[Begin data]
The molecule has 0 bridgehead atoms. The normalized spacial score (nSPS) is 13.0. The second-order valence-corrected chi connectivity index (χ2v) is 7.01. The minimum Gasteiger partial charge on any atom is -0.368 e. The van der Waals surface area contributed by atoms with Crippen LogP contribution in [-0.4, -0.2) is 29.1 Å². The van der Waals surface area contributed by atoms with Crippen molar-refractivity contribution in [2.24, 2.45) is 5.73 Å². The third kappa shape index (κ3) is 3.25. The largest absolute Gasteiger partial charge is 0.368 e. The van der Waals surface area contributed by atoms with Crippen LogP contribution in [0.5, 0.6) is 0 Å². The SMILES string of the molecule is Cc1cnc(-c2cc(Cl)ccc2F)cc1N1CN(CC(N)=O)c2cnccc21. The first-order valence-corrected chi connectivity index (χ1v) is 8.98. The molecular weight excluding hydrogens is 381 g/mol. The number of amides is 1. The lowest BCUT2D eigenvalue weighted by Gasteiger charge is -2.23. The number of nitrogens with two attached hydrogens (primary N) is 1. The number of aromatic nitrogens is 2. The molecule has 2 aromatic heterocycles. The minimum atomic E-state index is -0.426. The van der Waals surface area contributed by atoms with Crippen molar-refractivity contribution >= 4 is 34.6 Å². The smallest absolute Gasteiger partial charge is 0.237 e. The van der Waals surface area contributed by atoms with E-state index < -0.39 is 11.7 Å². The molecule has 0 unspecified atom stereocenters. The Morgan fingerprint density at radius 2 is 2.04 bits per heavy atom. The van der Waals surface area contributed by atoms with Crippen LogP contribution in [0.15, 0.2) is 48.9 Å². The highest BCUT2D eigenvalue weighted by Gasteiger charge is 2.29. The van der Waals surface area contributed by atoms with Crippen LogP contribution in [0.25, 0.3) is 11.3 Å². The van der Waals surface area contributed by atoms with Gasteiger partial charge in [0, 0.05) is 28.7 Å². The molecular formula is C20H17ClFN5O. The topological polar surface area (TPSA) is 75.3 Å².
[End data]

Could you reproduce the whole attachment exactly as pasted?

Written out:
The molecule has 0 bridgehead atoms. The normalized spacial score (nSPS) is 13.0. The second-order valence-corrected chi connectivity index (χ2v) is 7.01. The minimum Gasteiger partial charge on any atom is -0.368 e. The van der Waals surface area contributed by atoms with Crippen LogP contribution in [-0.4, -0.2) is 29.1 Å². The van der Waals surface area contributed by atoms with Crippen molar-refractivity contribution in [2.24, 2.45) is 5.73 Å². The third kappa shape index (κ3) is 3.25. The largest absolute Gasteiger partial charge is 0.368 e. The van der Waals surface area contributed by atoms with Crippen LogP contribution in [0.5, 0.6) is 0 Å². The SMILES string of the molecule is Cc1cnc(-c2cc(Cl)ccc2F)cc1N1CN(CC(N)=O)c2cnccc21. The first-order valence-corrected chi connectivity index (χ1v) is 8.98. The molecular weight excluding hydrogens is 381 g/mol. The number of amides is 1. The lowest BCUT2D eigenvalue weighted by Gasteiger charge is -2.23. The number of nitrogens with two attached hydrogens (primary N) is 1. The number of aromatic nitrogens is 2. The molecule has 2 aromatic heterocycles. The minimum atomic E-state index is -0.426. The van der Waals surface area contributed by atoms with Crippen molar-refractivity contribution >= 4 is 34.6 Å². The smallest absolute Gasteiger partial charge is 0.237 e. The van der Waals surface area contributed by atoms with E-state index < -0.39 is 11.7 Å². The molecule has 0 unspecified atom stereocenters. The Morgan fingerprint density at radius 2 is 2.04 bits per heavy atom. The van der Waals surface area contributed by atoms with Crippen LogP contribution in [0.15, 0.2) is 48.9 Å². The highest BCUT2D eigenvalue weighted by Gasteiger charge is 2.29. The van der Waals surface area contributed by atoms with Crippen LogP contribution in [0.25, 0.3) is 11.3 Å². The van der Waals surface area contributed by atoms with Gasteiger partial charge in [0, 0.05) is 28.7 Å². The molecular formula is C20H17ClFN5O. The topological polar surface area (TPSA) is 75.3 Å².